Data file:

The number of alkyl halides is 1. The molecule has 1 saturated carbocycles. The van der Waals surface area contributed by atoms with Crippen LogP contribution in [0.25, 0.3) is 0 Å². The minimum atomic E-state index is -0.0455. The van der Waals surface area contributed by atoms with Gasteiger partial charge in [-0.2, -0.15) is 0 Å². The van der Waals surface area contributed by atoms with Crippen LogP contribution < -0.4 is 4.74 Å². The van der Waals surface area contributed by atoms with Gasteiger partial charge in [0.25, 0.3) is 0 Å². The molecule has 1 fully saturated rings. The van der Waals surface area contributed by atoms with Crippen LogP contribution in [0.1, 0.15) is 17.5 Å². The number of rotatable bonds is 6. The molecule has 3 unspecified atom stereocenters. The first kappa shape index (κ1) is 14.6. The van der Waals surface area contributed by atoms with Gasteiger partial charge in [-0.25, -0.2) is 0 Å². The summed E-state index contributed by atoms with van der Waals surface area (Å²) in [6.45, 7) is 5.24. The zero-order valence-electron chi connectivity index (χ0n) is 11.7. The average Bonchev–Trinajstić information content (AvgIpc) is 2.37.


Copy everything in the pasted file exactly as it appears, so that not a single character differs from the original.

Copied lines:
The number of alkyl halides is 1. The molecule has 1 saturated carbocycles. The van der Waals surface area contributed by atoms with Crippen LogP contribution in [0.25, 0.3) is 0 Å². The minimum atomic E-state index is -0.0455. The van der Waals surface area contributed by atoms with Gasteiger partial charge in [-0.2, -0.15) is 0 Å². The van der Waals surface area contributed by atoms with Crippen LogP contribution < -0.4 is 4.74 Å². The van der Waals surface area contributed by atoms with Gasteiger partial charge in [0.25, 0.3) is 0 Å². The molecule has 1 fully saturated rings. The van der Waals surface area contributed by atoms with Crippen LogP contribution in [0.1, 0.15) is 17.5 Å². The number of rotatable bonds is 6. The molecule has 3 unspecified atom stereocenters. The first kappa shape index (κ1) is 14.6. The van der Waals surface area contributed by atoms with Gasteiger partial charge in [-0.25, -0.2) is 0 Å². The summed E-state index contributed by atoms with van der Waals surface area (Å²) in [6.45, 7) is 5.24. The zero-order valence-electron chi connectivity index (χ0n) is 11.7. The average Bonchev–Trinajstić information content (AvgIpc) is 2.37.